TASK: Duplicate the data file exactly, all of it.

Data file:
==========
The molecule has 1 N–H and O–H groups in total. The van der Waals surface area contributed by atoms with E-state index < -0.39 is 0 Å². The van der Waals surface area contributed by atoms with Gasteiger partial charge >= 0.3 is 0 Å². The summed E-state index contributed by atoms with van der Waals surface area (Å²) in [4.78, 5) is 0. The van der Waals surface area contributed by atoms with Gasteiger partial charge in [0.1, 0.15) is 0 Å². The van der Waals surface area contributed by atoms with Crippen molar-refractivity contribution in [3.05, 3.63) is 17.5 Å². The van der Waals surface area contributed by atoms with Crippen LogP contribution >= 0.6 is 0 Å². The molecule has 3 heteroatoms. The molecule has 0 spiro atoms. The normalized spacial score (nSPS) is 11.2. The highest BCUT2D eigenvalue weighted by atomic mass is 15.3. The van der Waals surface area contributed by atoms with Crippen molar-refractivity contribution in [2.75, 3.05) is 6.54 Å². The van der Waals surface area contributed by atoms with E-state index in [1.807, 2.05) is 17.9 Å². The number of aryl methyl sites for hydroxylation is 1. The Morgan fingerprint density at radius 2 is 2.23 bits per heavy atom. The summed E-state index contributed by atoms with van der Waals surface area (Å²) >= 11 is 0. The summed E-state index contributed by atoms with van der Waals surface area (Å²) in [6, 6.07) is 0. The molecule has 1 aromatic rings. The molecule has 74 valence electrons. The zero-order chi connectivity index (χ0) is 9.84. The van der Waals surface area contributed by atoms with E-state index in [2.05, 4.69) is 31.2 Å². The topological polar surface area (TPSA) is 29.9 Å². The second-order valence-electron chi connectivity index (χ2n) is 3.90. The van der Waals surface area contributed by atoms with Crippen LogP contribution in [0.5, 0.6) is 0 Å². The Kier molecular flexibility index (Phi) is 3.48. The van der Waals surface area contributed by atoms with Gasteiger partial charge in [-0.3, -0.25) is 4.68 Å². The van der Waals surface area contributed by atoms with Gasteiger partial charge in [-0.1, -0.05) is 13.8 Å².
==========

The molecule has 1 N–H and O–H groups in total. The van der Waals surface area contributed by atoms with E-state index < -0.39 is 0 Å². The van der Waals surface area contributed by atoms with Gasteiger partial charge >= 0.3 is 0 Å². The summed E-state index contributed by atoms with van der Waals surface area (Å²) in [4.78, 5) is 0. The van der Waals surface area contributed by atoms with Gasteiger partial charge in [0.1, 0.15) is 0 Å². The van der Waals surface area contributed by atoms with Crippen molar-refractivity contribution in [3.05, 3.63) is 17.5 Å². The van der Waals surface area contributed by atoms with Crippen LogP contribution >= 0.6 is 0 Å². The molecule has 3 heteroatoms. The molecule has 0 spiro atoms. The normalized spacial score (nSPS) is 11.2. The highest BCUT2D eigenvalue weighted by atomic mass is 15.3. The van der Waals surface area contributed by atoms with Crippen molar-refractivity contribution in [2.75, 3.05) is 6.54 Å². The van der Waals surface area contributed by atoms with E-state index in [1.807, 2.05) is 17.9 Å². The number of aryl methyl sites for hydroxylation is 1. The Morgan fingerprint density at radius 2 is 2.23 bits per heavy atom. The summed E-state index contributed by atoms with van der Waals surface area (Å²) >= 11 is 0. The summed E-state index contributed by atoms with van der Waals surface area (Å²) in [6, 6.07) is 0. The molecule has 1 aromatic rings. The molecule has 74 valence electrons. The zero-order chi connectivity index (χ0) is 9.84. The van der Waals surface area contributed by atoms with E-state index in [2.05, 4.69) is 31.2 Å². The topological polar surface area (TPSA) is 29.9 Å². The second-order valence-electron chi connectivity index (χ2n) is 3.90. The van der Waals surface area contributed by atoms with Crippen LogP contribution in [0.5, 0.6) is 0 Å². The Kier molecular flexibility index (Phi) is 3.48. The van der Waals surface area contributed by atoms with Gasteiger partial charge in [-0.3, -0.25) is 4.68 Å². The van der Waals surface area contributed by atoms with Gasteiger partial charge in [-0.1, -0.05) is 13.8 Å².